COLOMBO, SRI LANKA - APRIL 21: Security forces inspect the St. Anthony's Shrine after an explosion hit St Anthony's Church in Kochchikade in Colombo, Sri Lanka on April 21, 2019. According to reports at least 50 people killed and over 200 injured in blasts during the Easter Sunday service at churches and hotels as worshippers attended Easter services. ( Chamila Karunarathne - Anadolu Agency )

Death toll in Sri Lanka bomb attacks rises to 290, wounded now almost 500

Monitoring Desk

COLOMBO: The death toll in the coordinated bomb attacks in Sri Lanka has risen upwards to 290, a drastic increase from 207 reported previously, with the number of the wounded people at almost 500 now, police said early Monday morning.

A few hours earlier, it was reported that 207 people were killed and almost 450 injured in Sri Lanka when a string of blasts ripped through high-end hotels and churches as worshippers attended Easter services.

The powerful blasts — six in quick succession and then two more hours later — wrought devastation, including at the capital’s well-known St Anthony’s Shrine, a historic Catholic Church.

At least 500 were reported to be wounded in the attacks, including four Pakistani nationals.

Hospital sources said British, Dutch and American citizens were among the dead overall, with Britons and Japanese also injured. A Portuguese man also died, the country’s LUSA news agency reported.

An AFP photographer at the scene at St Anthony’s saw bodies lying on the floor, some draped with scarves and clothes.

Much of the church roof was blown out in the explosion, with roof tiles, glass and splintered wood littering the floor along with pools of blood.

The injured flooded into local hospitals, where officials reported hundreds of wounded were being admitted.

Sri Lankan security personnel keep watch outside the church premises following a blast at the St. Anthony´s Shrine in Kochchikade, Colombo on April 21, 2019. Photo: AFP

Sri Lankan security personnel keep watch outside the church premises following a blast at the St. Anthony´s Shrine in Kochchikade, Colombo on April 21, 2019. Photo: AFP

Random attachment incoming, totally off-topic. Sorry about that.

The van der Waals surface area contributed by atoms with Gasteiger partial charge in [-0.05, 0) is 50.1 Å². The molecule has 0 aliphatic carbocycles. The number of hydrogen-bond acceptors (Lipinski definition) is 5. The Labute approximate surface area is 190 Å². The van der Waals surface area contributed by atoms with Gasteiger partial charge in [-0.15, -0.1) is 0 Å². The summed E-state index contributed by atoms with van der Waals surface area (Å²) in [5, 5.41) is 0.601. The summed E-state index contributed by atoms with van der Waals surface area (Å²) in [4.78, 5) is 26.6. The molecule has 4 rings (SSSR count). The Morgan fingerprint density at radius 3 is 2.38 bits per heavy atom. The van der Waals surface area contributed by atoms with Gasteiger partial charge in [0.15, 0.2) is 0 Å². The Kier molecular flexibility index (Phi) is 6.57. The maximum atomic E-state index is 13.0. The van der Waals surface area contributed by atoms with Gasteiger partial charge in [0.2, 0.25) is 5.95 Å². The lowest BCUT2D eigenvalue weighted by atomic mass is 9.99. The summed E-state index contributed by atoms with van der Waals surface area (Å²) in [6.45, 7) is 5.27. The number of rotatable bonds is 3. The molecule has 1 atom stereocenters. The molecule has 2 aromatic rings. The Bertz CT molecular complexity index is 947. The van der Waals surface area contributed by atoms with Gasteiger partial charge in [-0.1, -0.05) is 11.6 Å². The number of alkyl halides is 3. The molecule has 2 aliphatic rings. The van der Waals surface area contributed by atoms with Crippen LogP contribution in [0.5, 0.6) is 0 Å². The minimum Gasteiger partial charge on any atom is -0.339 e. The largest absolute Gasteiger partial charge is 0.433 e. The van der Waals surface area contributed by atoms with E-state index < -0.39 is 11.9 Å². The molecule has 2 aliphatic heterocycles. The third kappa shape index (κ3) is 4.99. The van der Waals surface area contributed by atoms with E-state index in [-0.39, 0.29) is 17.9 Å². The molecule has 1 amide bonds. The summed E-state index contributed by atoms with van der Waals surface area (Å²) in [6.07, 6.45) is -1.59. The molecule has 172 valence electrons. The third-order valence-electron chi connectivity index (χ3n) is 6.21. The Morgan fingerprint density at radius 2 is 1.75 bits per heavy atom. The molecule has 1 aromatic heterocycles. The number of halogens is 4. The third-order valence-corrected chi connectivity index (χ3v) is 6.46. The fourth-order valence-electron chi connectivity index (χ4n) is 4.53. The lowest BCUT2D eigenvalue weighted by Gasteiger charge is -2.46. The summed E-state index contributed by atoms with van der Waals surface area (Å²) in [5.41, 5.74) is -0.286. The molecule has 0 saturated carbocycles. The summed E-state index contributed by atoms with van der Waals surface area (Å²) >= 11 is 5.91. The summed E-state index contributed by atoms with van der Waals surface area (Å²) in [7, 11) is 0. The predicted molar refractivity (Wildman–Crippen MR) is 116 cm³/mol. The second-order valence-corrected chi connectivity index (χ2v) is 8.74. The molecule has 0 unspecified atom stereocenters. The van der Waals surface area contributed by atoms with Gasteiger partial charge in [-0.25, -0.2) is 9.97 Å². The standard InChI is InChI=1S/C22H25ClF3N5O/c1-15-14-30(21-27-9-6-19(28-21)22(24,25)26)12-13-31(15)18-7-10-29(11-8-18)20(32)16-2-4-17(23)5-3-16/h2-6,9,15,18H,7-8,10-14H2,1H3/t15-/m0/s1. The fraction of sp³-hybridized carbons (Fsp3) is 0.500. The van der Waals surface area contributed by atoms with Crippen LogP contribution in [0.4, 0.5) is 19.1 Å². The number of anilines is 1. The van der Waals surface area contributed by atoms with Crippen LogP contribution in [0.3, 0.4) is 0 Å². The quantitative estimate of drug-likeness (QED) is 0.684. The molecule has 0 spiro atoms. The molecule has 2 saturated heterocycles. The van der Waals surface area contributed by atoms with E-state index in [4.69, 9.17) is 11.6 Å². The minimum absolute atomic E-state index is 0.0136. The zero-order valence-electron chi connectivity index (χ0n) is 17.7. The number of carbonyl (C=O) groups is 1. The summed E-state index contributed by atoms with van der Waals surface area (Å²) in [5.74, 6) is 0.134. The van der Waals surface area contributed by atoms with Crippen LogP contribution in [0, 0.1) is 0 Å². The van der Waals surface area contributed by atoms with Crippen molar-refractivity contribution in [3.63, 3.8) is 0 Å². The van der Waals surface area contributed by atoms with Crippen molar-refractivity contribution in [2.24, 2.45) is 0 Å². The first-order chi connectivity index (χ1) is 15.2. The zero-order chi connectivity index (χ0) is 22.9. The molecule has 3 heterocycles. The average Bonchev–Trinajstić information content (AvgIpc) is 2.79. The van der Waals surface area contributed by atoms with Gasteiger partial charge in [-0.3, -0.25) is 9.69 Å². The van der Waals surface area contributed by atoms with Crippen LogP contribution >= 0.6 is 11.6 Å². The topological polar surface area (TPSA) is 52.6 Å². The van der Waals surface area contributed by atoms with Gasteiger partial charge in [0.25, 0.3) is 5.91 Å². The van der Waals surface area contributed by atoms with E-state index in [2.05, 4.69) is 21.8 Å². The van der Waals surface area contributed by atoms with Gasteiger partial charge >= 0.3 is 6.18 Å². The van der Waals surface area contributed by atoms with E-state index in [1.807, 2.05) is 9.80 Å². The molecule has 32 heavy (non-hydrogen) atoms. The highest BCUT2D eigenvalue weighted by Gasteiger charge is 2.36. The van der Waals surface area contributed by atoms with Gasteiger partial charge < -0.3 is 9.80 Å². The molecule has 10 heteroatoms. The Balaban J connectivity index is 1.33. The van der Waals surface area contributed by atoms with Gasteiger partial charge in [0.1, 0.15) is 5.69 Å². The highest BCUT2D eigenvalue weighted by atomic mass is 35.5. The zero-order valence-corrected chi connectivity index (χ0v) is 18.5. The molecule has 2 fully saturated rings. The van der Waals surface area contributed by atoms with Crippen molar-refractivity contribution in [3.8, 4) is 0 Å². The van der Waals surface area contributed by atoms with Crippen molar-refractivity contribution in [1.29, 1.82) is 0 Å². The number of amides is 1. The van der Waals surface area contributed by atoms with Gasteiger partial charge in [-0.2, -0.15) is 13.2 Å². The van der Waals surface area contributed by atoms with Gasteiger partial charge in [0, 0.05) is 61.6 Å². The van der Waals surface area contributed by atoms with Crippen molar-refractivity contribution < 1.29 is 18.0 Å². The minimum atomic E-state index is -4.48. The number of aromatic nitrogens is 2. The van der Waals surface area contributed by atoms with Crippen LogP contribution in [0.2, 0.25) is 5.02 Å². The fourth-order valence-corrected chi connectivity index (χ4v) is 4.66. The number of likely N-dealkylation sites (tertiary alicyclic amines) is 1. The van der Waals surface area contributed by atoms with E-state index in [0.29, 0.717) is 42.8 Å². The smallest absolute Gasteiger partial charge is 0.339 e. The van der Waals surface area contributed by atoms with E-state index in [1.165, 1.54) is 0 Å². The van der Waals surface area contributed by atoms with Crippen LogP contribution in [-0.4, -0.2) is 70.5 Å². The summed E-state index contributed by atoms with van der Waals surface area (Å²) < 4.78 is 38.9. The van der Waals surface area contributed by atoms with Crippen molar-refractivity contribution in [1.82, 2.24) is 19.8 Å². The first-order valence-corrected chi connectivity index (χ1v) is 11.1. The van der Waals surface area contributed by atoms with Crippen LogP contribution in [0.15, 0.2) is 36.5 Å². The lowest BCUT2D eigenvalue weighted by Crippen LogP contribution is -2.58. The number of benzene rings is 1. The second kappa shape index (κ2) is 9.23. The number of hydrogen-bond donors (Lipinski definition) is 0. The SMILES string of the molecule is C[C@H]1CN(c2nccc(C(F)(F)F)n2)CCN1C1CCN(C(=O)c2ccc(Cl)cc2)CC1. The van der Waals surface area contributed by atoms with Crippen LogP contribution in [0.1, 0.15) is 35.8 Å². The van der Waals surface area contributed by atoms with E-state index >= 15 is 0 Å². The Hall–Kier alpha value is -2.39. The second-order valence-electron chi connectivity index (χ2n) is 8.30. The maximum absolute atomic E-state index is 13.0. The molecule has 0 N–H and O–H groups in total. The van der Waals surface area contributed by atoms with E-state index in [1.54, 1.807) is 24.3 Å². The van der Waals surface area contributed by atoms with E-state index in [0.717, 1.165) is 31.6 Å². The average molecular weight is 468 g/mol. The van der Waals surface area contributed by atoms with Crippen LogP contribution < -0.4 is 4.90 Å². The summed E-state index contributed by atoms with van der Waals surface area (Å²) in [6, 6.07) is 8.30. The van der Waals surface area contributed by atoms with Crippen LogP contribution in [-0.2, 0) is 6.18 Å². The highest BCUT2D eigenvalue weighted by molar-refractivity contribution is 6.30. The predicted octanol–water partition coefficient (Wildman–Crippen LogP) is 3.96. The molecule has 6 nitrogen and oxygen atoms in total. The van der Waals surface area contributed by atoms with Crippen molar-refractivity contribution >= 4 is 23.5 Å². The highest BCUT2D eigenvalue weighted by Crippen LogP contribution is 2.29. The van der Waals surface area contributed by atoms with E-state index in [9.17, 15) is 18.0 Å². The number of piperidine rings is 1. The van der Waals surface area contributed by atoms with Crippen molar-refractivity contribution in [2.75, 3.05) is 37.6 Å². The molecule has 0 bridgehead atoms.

The nature of the blasts was not immediately clear and there were no immediate claims of responsibility.

President Maithripala Sirisena in an address said he was shocked by the explosions and appealed for calm.

Finance Minister Mangala Samaraweera, writing on his verified Twitter account, said the attacks had killed “many innocent people” and appeared to be a “well-coordinated attempt to create murder, mayhem & anarchy.”

The first explosions were reported at St Anthony’s Church in Colombo and St Sebastian’s in the town of Negombo just outside the capital.

Sri Lankan security personnel keep watch outside the church premises following a blast at the St. Anthony’s Shrine in Kochchikade, Colombo on April 21, 2019. Photo: AFP

 “A bomb attack to our church, please come and help if your family members are there,” read a post in English on the church’s Facebook page.

Soon after, police confirmed that a third church in the east-coast town of Batticaloa had been hit, along with three high-end hotels in the capital.

Later in the afternoon, a hotel in the south of Colombo was struck — killing at least two people and bringing the toll to 158 — while another hit the suburb of Orugodawatta in the north of the capital.

The blasts hit the two churches as worshippers attended Easter services, police said.

Sri Lankan security personnel stand next to an ambulance outside St. Anthony’s Shrine in Kochchikade in Colombo on April 21, 2019, following a blast at the church. Photo: AFP

‘Cowardly attacks’

The hotels targeted in the attack are all popular destinations for tourists, among them the Cinnamon Grand, which is near the prime minister’s official residence in Colombo.

An official at the hotel told AFP the blast there had hit the restaurant, and reported at least one person had been killed.

At the Shangri-La hotel, an AFP photographer saw extensive damage on the second floor restaurant, with windows blown out and electrical wires hanging from the ceiling.